This data allows the company to gain a better understanding of customers and could be used to do retargeting at stores.
Also, marketers can create geo-targeted promotions and special offers and send a push notification to customers who are near or inside the store. This boosts open rates significantly.
NFC improves customer service for commercial businesses of various types. Customers can choose contactless payments with NFC and get through the checkout queue faster. Visa, among others, implemented contactless payments long ago.
Businesses that develop smart home automation systems use Zigbee due to its low operating costs and low power consumption. For example, Nest thermostats, Comcast routers, and Philips Hue lightbulbs have Zigbee chips inside.
Shops use displays for advertising that emit light, and this is where LiFi can be applied. With this display light, it is possible to transmit advertising information about the goods on the display. This will blend the offline shopping experience with LiFi tracking solution capabilities.
BLE beacons help industrial organizations manage their inner processes by:
- Tracking equipment position and movement
- Replacing periodic manual checks with automated continuous monitoring of assets
- Preventing critical incidents by monitoring whether assets are dropped or crashed
- Preventing human errors
NFC provides advantages such as a higher level of security for physical access and logical access control to specialized machinery or operation panels.
Machines can be enhanced by building in a smarter way for them to connect. Galvanically isolated or battery-less devices can still perform device-to-device communication when they use NFC chips.
Zigbee is sometimes used at industrial facilities to support a set of remote monitoring solutions. These chips fit companies that have one large facility. When the facilities are geographically dispersed and need to scale, the network setup and management costs increase, and other technologies overshadow Zigbee.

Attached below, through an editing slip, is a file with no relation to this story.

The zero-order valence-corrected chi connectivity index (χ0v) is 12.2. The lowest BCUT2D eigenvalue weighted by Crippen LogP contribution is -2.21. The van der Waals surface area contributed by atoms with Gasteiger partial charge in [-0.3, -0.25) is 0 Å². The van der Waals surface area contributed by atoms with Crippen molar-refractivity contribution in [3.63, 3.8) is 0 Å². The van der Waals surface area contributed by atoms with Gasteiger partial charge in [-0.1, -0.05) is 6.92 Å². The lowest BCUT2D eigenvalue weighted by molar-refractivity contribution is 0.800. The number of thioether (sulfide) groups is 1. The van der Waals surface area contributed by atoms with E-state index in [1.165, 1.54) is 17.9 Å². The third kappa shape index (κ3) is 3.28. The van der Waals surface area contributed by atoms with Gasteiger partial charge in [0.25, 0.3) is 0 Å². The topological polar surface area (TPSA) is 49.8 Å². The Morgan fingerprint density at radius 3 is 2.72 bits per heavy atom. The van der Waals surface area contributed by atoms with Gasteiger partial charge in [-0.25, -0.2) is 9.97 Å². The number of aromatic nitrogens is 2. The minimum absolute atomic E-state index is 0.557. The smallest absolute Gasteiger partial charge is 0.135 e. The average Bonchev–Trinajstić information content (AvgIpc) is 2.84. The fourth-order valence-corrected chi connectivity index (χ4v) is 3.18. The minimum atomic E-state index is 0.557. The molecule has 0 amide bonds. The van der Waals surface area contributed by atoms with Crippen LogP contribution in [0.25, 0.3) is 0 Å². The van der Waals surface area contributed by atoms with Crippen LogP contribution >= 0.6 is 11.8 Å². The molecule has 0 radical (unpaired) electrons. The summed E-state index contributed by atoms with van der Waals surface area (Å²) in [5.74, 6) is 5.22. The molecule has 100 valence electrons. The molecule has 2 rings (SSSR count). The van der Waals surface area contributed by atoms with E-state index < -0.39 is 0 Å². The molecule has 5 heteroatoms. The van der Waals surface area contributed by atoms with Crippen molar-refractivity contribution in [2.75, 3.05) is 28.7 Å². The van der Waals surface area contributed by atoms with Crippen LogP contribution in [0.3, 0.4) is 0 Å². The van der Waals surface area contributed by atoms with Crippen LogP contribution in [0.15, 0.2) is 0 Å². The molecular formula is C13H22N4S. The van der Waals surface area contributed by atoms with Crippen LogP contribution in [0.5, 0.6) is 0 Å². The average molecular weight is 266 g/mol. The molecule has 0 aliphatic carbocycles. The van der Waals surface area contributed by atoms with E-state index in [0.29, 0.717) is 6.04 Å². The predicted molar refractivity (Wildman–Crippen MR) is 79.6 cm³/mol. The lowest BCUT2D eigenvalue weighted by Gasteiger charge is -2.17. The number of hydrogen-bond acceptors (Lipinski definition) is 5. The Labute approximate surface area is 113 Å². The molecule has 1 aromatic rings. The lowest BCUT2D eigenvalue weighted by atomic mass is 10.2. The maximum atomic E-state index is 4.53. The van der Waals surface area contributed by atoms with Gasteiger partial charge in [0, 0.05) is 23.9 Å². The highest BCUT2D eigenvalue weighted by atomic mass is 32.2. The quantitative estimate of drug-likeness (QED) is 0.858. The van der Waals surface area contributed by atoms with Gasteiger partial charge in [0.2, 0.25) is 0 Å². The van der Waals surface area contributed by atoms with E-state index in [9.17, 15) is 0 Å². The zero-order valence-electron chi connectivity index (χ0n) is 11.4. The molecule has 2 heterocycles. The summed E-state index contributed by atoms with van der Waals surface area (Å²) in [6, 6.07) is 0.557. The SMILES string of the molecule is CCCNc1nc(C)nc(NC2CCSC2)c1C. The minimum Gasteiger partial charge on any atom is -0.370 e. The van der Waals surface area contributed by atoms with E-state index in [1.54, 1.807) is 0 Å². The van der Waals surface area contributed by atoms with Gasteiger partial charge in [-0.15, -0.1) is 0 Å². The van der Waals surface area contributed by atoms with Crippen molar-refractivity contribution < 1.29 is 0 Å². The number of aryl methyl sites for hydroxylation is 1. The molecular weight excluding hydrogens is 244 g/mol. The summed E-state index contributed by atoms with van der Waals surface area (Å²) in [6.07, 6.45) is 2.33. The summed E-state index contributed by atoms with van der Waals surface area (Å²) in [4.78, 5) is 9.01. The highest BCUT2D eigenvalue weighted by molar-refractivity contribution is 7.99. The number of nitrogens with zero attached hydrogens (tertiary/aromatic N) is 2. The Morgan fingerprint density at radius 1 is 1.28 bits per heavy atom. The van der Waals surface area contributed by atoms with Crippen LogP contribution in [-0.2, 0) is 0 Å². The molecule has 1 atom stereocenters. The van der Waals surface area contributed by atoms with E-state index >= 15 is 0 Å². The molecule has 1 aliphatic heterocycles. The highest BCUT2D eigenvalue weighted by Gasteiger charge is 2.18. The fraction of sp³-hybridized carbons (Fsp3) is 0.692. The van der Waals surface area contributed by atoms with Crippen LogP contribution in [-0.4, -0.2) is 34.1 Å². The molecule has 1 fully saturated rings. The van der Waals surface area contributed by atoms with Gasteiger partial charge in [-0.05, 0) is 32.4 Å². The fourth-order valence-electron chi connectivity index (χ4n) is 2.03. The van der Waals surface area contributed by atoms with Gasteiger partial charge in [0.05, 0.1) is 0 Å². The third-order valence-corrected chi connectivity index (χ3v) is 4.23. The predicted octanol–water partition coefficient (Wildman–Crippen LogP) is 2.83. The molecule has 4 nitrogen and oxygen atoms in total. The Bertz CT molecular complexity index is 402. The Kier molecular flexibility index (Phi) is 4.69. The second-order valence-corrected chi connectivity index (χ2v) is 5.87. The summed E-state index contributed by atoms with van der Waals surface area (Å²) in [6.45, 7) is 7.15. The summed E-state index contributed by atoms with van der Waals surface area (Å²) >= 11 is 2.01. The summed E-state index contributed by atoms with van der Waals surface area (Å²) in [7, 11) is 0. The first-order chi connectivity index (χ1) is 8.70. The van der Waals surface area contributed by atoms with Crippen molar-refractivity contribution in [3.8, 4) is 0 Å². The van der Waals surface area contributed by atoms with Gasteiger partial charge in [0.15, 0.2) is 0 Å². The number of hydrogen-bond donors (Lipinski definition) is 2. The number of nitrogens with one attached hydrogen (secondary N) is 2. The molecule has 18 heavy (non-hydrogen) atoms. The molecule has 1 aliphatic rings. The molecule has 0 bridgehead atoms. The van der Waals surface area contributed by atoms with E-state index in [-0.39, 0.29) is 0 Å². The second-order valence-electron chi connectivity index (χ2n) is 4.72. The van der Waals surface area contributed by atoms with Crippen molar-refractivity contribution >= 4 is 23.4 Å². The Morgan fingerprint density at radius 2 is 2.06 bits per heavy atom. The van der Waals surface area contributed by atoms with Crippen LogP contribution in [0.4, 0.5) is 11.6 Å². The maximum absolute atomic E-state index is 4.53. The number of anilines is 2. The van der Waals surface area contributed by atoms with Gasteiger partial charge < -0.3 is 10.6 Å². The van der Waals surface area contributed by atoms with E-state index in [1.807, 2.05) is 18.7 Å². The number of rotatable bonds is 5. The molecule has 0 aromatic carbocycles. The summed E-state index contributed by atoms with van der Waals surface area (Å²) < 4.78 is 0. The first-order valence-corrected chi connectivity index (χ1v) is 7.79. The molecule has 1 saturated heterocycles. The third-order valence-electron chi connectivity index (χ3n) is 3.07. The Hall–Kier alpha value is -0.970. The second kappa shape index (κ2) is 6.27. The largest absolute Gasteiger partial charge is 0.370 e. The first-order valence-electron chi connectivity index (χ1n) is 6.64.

- Providing instant notifications about notable events, such as unauthorized asset access
- Creating reports automatically
- Creating a map of how all the assets move in real-time
- Sending alerts for preventive maintenance
Power utilities have been early adopters of LPWAN due to its particular benefits. LPWAN perfectly aligns with the objectives of power utilities: saving energy to optimize cost and minimizing energy transmission losses and power outages. Caribbean Utilities is among those using LPWAN.
LPWAN is applied in industrial power utilities to:
- Monitor renewable energy installations
- Optimize performance at solar energy plants
- Monitor liquid levels in storage tanks
RFID tracking solutions are helping healthcare facilities manage medical equipment, monitor environmental conditions, and protect staff and patients from various hazards. The most popular use is in incorporated solutions: RFID tags plus web software. The software helps medical staff keep track of where tagged staff or pieces of equipment are.
For healthcare facilities, controlling access is important. A simple solution is an RFID identification badge, a perfect replacement for magnetic stripe cards. A surgeon, for example, can wear a badge that will be identified by a reader within a certain distance from the operating room door; the reader will grant access only to those allowed to join the surgery team.
RFID tracking in healthcare.
Vehicles that deliver medical supplies can carry such badges, too. These will allow entrance to controlled areas automatically. There is no need to stop the vehicle to enter the code or show the badge.
BLE beacons are a perfect fit for indoor navigation. For large healthcare facilities, it is sometimes crucial to provide visitors or doctors with fast and precise indoor navigation, which is easy with beacons. The accuracy can be up to 1 meter.